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Fishermen Discover A Massive 10,000-Year-Old “Irish elk” Skull



In September 2018, fisherman Raymond McElroy and his assistant, Charlie Coyle, had high hopes as they felt something snag their line about half a mile from the shore of Lake Lough Neagh in Northern Ireland. But as they reeled in their supposed ‘catch’, it turned out to be an enormous pair of elk antlers with the top half of the skull entirely undamaged. This random discovery is notable because it is apparently of a historic nature; the antlers (belonging to the extinct species popularly known as the ‘Irish elk’) have been confirmed to date back over 10,500 years, according to LifeScience.

Lough Neagh seems to have a fair share of body parts that belong to extinct animals because, incidentally, this is not the first time  that the remains of the Irish elk have been found in the lake. In 2014, another fisherman named Martin Kelly was able to retrieve a lower jawbone of the Irish elk around the same area, which was estimated to be even older; about 14,000 years. According to Mr. McElroy, there is a possibility that these two discoveries are part of the same skull, but that theory is yet to be investigated further. The 3000 year gap doesn’t exactly help the case, too.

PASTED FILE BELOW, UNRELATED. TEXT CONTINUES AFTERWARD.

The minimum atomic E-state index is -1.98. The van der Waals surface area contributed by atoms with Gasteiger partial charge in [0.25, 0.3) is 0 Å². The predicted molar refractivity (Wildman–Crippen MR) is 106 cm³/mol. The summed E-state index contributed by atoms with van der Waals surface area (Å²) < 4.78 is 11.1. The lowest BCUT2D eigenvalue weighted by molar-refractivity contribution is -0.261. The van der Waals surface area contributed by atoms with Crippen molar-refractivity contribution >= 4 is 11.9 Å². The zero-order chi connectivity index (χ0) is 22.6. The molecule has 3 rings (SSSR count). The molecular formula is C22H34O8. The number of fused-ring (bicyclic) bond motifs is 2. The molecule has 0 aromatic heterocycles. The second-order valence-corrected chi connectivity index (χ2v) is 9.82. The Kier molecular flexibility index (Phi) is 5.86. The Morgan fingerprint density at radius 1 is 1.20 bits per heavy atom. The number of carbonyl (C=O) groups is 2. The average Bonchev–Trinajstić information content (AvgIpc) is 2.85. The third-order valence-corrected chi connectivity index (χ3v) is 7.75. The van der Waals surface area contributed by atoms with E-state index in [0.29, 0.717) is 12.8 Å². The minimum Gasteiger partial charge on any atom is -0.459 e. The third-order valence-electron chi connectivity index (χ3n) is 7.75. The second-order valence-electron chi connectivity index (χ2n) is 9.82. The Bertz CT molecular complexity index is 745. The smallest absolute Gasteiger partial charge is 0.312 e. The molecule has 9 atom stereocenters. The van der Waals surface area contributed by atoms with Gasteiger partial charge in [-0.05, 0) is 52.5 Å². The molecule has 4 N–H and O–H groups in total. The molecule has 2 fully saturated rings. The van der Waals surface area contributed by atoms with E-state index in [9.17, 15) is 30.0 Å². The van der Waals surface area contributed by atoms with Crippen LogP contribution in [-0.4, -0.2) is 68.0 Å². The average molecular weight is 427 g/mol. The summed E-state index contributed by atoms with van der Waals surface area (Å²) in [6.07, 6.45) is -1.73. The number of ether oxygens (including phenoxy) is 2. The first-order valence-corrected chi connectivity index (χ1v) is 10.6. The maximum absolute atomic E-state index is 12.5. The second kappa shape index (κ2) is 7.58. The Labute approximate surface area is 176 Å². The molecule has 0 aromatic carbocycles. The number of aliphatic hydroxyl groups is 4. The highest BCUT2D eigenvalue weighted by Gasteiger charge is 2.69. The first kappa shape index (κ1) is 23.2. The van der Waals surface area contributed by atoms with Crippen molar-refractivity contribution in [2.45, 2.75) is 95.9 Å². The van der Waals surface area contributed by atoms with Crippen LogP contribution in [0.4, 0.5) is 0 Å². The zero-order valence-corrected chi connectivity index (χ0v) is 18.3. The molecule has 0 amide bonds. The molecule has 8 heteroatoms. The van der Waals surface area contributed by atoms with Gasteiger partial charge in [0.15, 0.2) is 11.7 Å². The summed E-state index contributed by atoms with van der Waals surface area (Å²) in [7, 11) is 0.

The Irish elk (Megaloceros giganteus) were a species of deer (not ‘elks’, actually) that have been extinct for over 10,000 years. Even though the ‘Irish’ in the name might suggest it, this species was actually not native or exclusive to Ireland & could be found all across Asia, Europe and Northern Africa. But yes, they were found more frequently in Irish bogs & lakes.

The total length of the antlers and skull discovered by the fishermen is about 6 feet or 1.8 meters. If the herbivores were of this stature 10,000 years ago, let's not even think about the predators, shall we? Now, judging from the length & size of their skull & antlers alone, the Irish elks must have been massive in size. Mike Simms, a paleontologist at the Ulster Museum in Belfast, theorizes that the deer might have once been able to reside in the Irish grass plains, when the weather & environment suited them. But as forests began to grow, navigating them with antlers as big as theirs’ wasn’t an easy task; imagine trying to walk down a narrow alleyway with a 6-foot-long bamboo pole horizontally pasted on your head. So, ultimately, the problem that the deer had to face and the factor that drove them to extinction was quite an unglamorous one; literally, a big head.



Fishermen Discover A Massive 10,000-Year-Old “Irish elk” Skull Fishermen Discover A Massive 10,000-Year-Old “Irish elk” Skull Reviewed by Tyler on April 08, 2019 Rating: 5

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